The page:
Each work station 38, 40, and 42 is a personal computer including a web browser. Although the functions performed at the work stations typically are illustrated as being performed at respective work stations 38, 40, and 42, such functions can be performed at one of many personal computers coupled to LAN 36. Work stations 38, 40, and 42 are illustrated as being associated with separate functions only to facilitate an understanding of the different types of functions that can be performed by individuals having access to LAN 36.
Server sub-system 12 is configured to be communicatively coupled to various individuals or employees 44 and to third parties, e.g., customer, 46 via an ISP Internet connection 48. The communication in the exemplary embodiment is illustrated as being performed via the Internet, however, any other wide area network (WAN) type communication can be utilized in other embodiments, i.e., the systems and processes are not limited to being practiced via the Internet. In addition, and rather than a WAN 50, local area network 36 could be used in place of WAN 50.
In the exemplary embodiment, any employee 44 or customer 46 having a work station 52 can access server sub-system 12. One of customer devices 14 includes a work station 54 located at a remote location. Work stations 52 and 54 are personal computers including a web browser. Also, work stations 52 and 54 are configured to communicate with server sub-system 12. Furthermore, fax server 28 communicates with employees 44 and customers 46 located outside the business entity and any of the remotely located customer systems, including a customer system 56 via a telephone link. Fax server 28 is configured to communicate with other work stations 38, 40, and 42 as well.
Allocation 68 is accomplished by loading actual data such as pricing and risk rates into a database, for example database 18 (shown in
Activity Based Pricing Model
While known pricing models use an average cost allocation approach, an activity based pricing model, uses identified, workload drivers, ranked relative to importance against one another. Such a model provides users with a tool that strengthens their ability to evaluate deal economics which are driven by workload requirements, and results in improved information used to make approval decisions on transactions. In addition, closed deal reporting is improved by capturing data faster and more accurately, which results in feedback providing value added pricing trend analysis.
In one embodiment of the activity based pricing model, there is included within the model, identified sensitivities and triggers on the level of effort for each workload driver, the sensitivities and triggers resulting in low, medium and high deal expense levels. The model allocates portfolio and underwriting expenses based upon a combination of workload driver importance, trigger level ratings and responses from deal samples. To measure and test the models impact on return on investment (ROI), revalidation of trigger ratings ensure appropriate allocation of expenses within the workload driver. Using workload drivers transitions deal expenses from an average cost allocation to a per unit allocation at workload driver level.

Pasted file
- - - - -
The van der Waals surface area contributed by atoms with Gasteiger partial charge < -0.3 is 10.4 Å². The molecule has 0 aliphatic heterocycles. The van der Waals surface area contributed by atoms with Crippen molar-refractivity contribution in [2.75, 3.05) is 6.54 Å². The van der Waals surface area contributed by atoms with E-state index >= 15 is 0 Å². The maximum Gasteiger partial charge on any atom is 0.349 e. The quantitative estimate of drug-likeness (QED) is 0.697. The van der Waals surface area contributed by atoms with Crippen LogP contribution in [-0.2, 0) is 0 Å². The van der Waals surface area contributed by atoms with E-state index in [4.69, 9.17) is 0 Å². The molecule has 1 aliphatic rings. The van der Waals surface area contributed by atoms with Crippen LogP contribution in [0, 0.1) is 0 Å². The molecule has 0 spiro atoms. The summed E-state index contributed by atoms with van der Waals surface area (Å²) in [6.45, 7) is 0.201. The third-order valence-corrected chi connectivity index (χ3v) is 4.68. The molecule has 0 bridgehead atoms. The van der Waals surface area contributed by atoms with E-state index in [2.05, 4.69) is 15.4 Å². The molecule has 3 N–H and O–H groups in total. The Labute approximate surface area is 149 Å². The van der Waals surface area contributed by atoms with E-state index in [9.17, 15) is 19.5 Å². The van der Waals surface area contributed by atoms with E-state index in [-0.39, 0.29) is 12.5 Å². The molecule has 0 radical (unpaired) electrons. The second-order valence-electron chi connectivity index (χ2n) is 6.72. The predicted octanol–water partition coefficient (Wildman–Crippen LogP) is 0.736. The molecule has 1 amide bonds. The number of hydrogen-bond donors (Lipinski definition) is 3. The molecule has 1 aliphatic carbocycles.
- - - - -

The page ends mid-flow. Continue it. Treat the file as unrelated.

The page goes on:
In one embodiment, identified workload drivers entered into the model through template 90, include, but are not limited to collateral performance, excess availability, books and records, risk classification, number of agings, frequency of borrowing, frequency of reporting, co-borrower structure, fixed charge coverage, first time asset based lending borrower and export-import bank guarantee.
In the same embodiment, the workload drivers collateral performance and books and records include trigger ratings of strong, moderate and weak. An excess availability workload driver has trigger ratings of >25%, >5% and <5%. A risk classification workload driver includes trigger ratings of performing, moderate and watch. A trigger rating based on the number of agings is either equal to one, or is greater than one. The workload drivers frequency of borrowing and frequency of reporting have trigger ratings of monthly, weekly and daily. A fixed charge trigger rating is one of greater than 1.0x, less than 1.0x or less than 0.0x, where x is a fixed coverage charge. The workload drivers co-borrower structure, first time asset based lending borrower, and export-import bank guarantee have trigger ratings of “yes” or “no”.
Effectiveness of the model, measured by return on investment (ROI), is impacted by deal size. Since there are fixed expenses associated with every deal, there is little flexibility, in smaller deals, to set pricing of the deal based upon activities. The higher expense structure associated with large deals, allows the activity based pricing model perform, based upon the workload drivers, and therefore increase return on investment. It is seen that impact on ROI is highly dependent on a workload, or level of effort, per deal. ROI is impacted because, as deal size increases, the expense to average net income ratio decreases. That is, the same amount of fixed expense is spread over more investment, reducing the expense impact on ROI. However, ROI is also impacted when income and the fees related to the investment move in tandem. Examples include, but are not limited to, closing fees, annual fees, and collection day fees.
In addition, parameter table 92 provides an interface tool where a financing department sets universally used variables for the profitability model. For example, in one embodiment, percentage allocations are set for origination cost, underwriting cost and overhead. Historic values are also tracked to determine a reserve percentage needed and if an account manager's costs are relatively high, standard or low.
As stated above, fields exist in warehouse 82 for both budgeted and actual data elements associated with deals. Examples of the data stored within warehouse 82 include, in one embodiment, customer contributed value, expenses, reserves, taxes, net income, adjusted average net income and return on investment. In another embodiment, expenses are subdivided into origination, underwriting, account management and overhead. Budgeted expense values are calculated, in one embodiment, using the pricing model. Actual expenses (account management expenses) are described below. Origination expense is calculated, in one embodiment, as a commitment amount, preferably from the pricing model, multiplied by an origination cost allocation percentage. Origination expense is assessed one time and allocated in the month a deal closes. Similarly, underwriting expense is calculated, in one embodiment, as a commitment amount, preferably from the pricing model, multiplied by an underwriting cost allocation percentage and is also allocated in the month the deal closes.